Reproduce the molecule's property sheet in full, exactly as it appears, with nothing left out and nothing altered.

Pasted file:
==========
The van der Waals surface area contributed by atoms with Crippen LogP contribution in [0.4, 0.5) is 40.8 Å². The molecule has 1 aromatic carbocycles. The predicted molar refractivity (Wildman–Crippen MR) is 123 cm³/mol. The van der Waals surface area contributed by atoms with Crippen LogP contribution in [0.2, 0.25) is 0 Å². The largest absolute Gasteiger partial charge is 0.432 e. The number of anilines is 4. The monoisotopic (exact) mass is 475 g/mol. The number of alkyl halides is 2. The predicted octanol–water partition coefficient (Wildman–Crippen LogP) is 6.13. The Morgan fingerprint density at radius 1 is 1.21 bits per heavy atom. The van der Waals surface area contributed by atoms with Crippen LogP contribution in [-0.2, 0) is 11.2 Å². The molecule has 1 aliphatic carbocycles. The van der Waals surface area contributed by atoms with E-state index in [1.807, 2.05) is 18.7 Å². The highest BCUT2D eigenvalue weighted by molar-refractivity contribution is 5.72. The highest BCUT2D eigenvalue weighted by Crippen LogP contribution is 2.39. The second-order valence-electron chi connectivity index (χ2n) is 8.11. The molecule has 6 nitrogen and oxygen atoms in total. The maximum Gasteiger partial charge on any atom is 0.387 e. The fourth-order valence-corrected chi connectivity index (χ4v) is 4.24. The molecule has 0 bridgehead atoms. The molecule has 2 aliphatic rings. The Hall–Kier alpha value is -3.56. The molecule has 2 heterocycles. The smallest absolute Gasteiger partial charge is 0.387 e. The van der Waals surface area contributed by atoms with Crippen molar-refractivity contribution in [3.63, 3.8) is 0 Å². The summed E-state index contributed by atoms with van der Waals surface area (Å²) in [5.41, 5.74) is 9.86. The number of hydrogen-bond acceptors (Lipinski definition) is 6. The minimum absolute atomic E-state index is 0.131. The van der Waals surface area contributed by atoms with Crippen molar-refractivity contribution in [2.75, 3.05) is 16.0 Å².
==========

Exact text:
The van der Waals surface area contributed by atoms with Crippen LogP contribution in [0.4, 0.5) is 40.8 Å². The molecule has 1 aromatic carbocycles. The predicted molar refractivity (Wildman–Crippen MR) is 123 cm³/mol. The van der Waals surface area contributed by atoms with Crippen LogP contribution in [0.2, 0.25) is 0 Å². The largest absolute Gasteiger partial charge is 0.432 e. The number of anilines is 4. The monoisotopic (exact) mass is 475 g/mol. The number of alkyl halides is 2. The predicted octanol–water partition coefficient (Wildman–Crippen LogP) is 6.13. The Morgan fingerprint density at radius 1 is 1.21 bits per heavy atom. The van der Waals surface area contributed by atoms with Crippen LogP contribution in [-0.2, 0) is 11.2 Å². The molecule has 1 aliphatic carbocycles. The van der Waals surface area contributed by atoms with E-state index in [1.807, 2.05) is 18.7 Å². The highest BCUT2D eigenvalue weighted by molar-refractivity contribution is 5.72. The highest BCUT2D eigenvalue weighted by Crippen LogP contribution is 2.39. The second-order valence-electron chi connectivity index (χ2n) is 8.11. The molecule has 6 nitrogen and oxygen atoms in total. The maximum Gasteiger partial charge on any atom is 0.387 e. The fourth-order valence-corrected chi connectivity index (χ4v) is 4.24. The molecule has 0 bridgehead atoms. The molecule has 2 aliphatic rings. The Hall–Kier alpha value is -3.56. The molecule has 2 heterocycles. The smallest absolute Gasteiger partial charge is 0.387 e. The van der Waals surface area contributed by atoms with Crippen molar-refractivity contribution in [3.63, 3.8) is 0 Å². The summed E-state index contributed by atoms with van der Waals surface area (Å²) in [5.41, 5.74) is 9.86. The number of hydrogen-bond acceptors (Lipinski definition) is 6. The minimum absolute atomic E-state index is 0.131. The van der Waals surface area contributed by atoms with Crippen molar-refractivity contribution in [2.75, 3.05) is 16.0 Å².